With The Drums’ new Abysmal Thoughts, band founder Jonny Pierce is making the exact album he’s always held in his heart. Of course, this is The Drums, so that heart is broken—but there’s beauty and even bliss in this kind of heartbreak, as well as that special kind of glorious delirium that comes from taking everything life can throw at you and still walking away triumphant. If Abysmal Thoughts doesn’t sound at all abysmal—really, Pierce has rarely been this irresistibly pop—that’s because this is a story about how to figure out what happiness means once the worst has already happened. “Happiness can be confusing to me,” says Pierce. “It shows up out of nowhere, and before you can even get used to it, it’s vanished. But Abysmal Thoughts? I can rely on them—and with the political chaos that is raining down, who knows when these dark feelings will subside?”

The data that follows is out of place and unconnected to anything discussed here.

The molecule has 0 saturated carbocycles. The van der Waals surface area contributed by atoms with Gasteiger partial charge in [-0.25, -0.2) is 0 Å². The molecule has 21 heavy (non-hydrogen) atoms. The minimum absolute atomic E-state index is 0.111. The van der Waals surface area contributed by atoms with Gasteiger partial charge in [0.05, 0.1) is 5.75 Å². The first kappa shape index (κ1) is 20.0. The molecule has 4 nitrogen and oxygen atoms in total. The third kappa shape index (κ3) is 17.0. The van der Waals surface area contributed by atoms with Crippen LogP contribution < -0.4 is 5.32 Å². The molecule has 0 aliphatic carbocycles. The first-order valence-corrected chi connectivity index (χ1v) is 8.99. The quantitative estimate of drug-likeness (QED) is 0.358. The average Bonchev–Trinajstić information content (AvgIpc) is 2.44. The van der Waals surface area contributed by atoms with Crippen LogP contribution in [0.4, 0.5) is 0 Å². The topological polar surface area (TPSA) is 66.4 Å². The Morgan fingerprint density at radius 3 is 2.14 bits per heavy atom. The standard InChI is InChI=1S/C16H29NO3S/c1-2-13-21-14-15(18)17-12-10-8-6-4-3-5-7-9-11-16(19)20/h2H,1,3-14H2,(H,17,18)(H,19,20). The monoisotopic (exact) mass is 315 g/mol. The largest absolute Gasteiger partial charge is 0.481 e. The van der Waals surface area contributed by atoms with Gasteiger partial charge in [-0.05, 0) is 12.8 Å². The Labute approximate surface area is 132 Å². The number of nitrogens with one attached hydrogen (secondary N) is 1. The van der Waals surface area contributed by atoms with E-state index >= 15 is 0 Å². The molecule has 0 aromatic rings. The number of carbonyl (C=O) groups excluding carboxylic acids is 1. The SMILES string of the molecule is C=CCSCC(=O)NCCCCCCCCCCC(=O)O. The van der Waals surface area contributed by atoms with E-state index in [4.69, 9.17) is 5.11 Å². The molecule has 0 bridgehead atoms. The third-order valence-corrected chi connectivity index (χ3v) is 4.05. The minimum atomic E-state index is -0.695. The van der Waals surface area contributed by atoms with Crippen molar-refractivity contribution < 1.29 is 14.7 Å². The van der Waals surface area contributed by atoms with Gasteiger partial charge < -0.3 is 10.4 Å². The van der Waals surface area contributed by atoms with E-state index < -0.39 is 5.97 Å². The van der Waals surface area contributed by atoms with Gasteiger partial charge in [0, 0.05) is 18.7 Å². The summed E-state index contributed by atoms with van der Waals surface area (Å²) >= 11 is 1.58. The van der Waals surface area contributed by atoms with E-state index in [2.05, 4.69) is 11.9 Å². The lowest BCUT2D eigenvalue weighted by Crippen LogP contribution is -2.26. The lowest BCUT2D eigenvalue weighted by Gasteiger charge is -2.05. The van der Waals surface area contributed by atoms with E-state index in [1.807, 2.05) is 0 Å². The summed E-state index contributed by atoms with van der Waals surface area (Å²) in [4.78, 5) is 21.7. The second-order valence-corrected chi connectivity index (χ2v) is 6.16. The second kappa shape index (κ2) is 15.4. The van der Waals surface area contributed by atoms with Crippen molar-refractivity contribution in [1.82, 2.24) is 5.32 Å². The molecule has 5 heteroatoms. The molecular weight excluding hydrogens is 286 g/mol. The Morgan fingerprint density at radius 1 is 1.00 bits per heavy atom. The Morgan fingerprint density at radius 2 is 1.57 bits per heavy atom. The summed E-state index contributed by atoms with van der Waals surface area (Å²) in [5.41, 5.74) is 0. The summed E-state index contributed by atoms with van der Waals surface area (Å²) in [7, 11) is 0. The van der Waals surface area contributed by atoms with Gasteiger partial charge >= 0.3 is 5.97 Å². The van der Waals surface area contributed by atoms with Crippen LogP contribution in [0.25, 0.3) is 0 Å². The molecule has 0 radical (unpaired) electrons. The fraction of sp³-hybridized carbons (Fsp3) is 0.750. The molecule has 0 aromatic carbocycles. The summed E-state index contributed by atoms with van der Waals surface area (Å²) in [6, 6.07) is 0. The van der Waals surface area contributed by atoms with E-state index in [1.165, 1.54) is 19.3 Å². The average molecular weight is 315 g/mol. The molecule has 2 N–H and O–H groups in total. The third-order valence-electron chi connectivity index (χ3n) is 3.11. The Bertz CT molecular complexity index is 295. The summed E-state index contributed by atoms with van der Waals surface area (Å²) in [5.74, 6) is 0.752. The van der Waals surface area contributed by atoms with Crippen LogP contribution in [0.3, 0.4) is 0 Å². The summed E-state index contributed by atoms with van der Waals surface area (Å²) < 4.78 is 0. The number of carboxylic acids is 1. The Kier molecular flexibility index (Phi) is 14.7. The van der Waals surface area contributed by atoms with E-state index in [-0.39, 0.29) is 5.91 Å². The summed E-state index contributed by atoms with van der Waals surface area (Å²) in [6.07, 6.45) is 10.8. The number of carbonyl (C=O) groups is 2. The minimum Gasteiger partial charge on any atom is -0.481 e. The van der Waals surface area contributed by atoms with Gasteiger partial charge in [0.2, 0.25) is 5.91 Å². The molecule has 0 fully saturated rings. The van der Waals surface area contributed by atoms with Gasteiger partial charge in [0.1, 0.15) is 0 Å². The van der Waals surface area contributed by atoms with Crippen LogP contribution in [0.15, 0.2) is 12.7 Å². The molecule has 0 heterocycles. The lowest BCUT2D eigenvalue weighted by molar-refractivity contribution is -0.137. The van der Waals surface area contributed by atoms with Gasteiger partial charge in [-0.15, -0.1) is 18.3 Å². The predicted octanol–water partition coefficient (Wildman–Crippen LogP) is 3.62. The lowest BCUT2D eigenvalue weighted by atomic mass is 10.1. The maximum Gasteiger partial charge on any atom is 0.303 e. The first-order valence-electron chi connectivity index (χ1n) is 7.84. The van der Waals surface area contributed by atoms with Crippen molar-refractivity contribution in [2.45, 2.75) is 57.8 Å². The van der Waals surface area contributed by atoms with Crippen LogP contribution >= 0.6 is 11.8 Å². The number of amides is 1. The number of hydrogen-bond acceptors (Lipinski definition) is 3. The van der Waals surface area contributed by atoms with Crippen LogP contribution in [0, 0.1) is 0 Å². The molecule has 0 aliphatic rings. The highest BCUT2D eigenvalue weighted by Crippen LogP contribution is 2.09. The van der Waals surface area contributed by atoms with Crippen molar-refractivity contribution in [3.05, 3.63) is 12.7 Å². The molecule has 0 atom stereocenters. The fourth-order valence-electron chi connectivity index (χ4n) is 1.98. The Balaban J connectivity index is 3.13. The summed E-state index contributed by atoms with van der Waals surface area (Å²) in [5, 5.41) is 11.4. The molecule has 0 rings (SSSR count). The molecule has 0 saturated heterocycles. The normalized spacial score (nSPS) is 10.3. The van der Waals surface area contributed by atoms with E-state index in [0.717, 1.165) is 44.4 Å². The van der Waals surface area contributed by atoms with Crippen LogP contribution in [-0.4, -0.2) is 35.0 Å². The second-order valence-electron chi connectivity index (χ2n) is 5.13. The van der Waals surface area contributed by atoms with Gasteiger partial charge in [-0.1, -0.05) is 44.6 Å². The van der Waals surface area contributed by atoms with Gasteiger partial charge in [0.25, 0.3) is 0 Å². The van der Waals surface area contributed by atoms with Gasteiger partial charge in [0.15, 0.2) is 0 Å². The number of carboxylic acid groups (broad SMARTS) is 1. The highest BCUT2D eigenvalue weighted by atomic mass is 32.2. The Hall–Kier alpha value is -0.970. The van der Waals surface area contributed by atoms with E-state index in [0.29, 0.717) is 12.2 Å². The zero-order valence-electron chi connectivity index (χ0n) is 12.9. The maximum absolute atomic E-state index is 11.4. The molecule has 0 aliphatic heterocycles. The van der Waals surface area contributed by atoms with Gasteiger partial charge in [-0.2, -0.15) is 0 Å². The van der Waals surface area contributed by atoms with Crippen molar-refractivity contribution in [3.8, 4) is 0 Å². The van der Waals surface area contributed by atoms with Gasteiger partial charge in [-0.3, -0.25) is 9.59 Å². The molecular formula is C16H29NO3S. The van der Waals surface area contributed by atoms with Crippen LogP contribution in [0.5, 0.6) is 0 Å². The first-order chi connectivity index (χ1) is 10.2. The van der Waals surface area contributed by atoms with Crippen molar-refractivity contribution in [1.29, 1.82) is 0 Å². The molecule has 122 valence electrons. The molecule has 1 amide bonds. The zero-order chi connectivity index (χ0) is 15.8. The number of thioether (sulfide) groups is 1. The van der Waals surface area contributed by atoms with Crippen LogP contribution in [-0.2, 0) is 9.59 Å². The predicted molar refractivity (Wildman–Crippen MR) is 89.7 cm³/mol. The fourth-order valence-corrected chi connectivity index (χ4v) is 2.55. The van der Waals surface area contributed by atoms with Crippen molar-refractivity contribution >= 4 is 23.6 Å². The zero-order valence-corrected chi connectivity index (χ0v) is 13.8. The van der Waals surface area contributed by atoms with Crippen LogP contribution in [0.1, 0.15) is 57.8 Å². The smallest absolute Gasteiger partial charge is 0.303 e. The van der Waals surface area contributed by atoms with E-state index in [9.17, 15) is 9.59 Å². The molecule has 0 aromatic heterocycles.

As the last album cycle for the Drums finished and his long-term relationship with his former partner dissolved, Pierce took some time away from music altogether in hopes to reconnect with himself and find future inspiration. Determined to make a change, he ended up leaving his longtime home in New York and found himself isolated in a large empty apartment in Los Angeles, all his plans for life and love suddenly in shambles: “I said I wanted to let life happen?” he says. “Well, the universe listened and life began to fuck me real good! But honestly, I make the worst art when I’m comfortable. The stuff that resonates with me the longest—and that resonates with others—is always the stuff that comes out of my hardships and confusion.”